Bond yield caps remain in market sight after Powell comments


By Kate Duguid

NEW YORK (Reuters) – Federal Reserve Chair Jerome Powell on Wednesday said the question remains open as to whether the U.S. central bank will use yield curve controls, reinforcing market expectations that it is gearing up to do so to stimulate the economy.

As the U.S. economic reopening has prompted a stock market rebound and lifted yields on longer-dated Treasuries, bond market players have argued the Fed may cap yields at specific points on the curve, by buying 2- or 3-year maturities for example, to reinforce its guidance that rates are not going up anytime soon.

In his introductory remarks before Wednesday’s post-policy meeting press conference, Powell flagged that policymakers had a full discussion about employing yield curve controls but for now would continue with its current level of purchases of Treasury bonds and mortgage-backed securities.

“Whether such an approach would usefully complement our main tools remains an open question,” he said. He added that the bank would continue the discussion in upcoming meetings.

“I think they are open to anything and everything but not ready to put (yield curve control) into action. (Powell) wants to save that bullet,” said Nick Maroutsos, co-head of global bonds at Janus Henderson Investors.

U.S. Treasury yields fell following Powell’s remarks, which steepened a part of the yield curve. The spread between the 5- and 30-year yields widened modestly, last up 1.8 basis points to 119 basis points. The spread between 2- and 10-year yields , the most common measure of the yield curve, however, was narrower by 6.4 basis points.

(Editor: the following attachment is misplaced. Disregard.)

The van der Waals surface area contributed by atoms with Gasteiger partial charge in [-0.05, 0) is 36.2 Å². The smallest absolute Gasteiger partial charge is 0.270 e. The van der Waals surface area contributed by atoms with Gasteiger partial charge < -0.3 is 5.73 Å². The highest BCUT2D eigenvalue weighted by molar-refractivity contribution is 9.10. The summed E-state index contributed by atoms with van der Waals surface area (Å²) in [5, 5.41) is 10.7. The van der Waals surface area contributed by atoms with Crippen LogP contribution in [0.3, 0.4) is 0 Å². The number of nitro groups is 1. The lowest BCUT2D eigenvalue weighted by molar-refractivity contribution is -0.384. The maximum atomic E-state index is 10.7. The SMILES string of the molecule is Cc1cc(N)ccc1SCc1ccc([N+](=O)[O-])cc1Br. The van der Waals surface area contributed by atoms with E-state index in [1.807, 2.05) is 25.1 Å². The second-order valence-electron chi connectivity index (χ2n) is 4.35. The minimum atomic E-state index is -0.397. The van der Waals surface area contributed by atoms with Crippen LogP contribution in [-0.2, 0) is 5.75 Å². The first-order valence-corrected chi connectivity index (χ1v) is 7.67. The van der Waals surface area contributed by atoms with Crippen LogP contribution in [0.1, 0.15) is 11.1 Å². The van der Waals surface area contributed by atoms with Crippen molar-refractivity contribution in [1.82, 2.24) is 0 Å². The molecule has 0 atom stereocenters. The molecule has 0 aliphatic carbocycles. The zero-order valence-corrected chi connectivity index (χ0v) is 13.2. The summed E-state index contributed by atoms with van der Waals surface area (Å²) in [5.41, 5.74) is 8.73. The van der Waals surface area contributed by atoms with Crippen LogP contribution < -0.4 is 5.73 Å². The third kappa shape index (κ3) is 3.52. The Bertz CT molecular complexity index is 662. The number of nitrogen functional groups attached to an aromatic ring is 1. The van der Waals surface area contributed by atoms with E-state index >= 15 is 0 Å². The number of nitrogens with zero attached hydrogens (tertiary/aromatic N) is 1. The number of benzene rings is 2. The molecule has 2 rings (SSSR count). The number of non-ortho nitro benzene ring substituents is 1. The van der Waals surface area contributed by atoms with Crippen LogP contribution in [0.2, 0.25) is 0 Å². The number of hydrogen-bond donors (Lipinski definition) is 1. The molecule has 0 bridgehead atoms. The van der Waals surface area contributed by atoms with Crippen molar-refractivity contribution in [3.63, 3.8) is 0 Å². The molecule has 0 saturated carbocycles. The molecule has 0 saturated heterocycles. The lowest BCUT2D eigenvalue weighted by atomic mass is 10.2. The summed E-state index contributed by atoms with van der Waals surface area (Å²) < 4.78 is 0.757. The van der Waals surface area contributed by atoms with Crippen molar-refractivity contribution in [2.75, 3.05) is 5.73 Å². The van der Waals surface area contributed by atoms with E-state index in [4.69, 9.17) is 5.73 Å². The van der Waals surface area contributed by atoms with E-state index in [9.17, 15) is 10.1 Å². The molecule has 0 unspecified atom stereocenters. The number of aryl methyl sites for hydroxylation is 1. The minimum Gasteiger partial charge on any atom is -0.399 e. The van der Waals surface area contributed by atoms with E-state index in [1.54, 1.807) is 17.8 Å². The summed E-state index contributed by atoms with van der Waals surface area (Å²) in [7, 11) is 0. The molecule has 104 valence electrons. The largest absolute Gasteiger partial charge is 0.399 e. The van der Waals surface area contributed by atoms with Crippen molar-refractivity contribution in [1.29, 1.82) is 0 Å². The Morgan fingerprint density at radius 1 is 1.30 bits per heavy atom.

Bank of America (NYSE:) analysts said on Wednesday the explicit reference to the study of yield curve control supported a steepening of the 5- to 30-year curve and the meeting in general supported “the need to hedge for the possibility of higher longer-term rates.”

Disclaimer: Fusion Media would like to remind you that the data contained in this website is not necessarily real-time nor accurate. All CFDs (stocks, indexes, futures) and Forex prices are not provided by exchanges but rather by market makers, and so prices may not be accurate and may differ from the actual market price, meaning prices are indicative and not appropriate for trading purposes. Therefore Fusion Media doesn`t bear any responsibility for any trading losses you might incur as a result of using this data.

Fusion Media or anyone involved with Fusion Media will not accept any liability for loss or damage as a result of reliance on the information including data, quotes, charts and buy/sell signals contained within this website. Please be fully informed regarding the risks and costs associated with trading the financial markets, it is one of the riskiest investment forms possible.

Let’s block ads! (Why?)

Economy News

Leave a Reply

Your email address will not be published. Required fields are marked *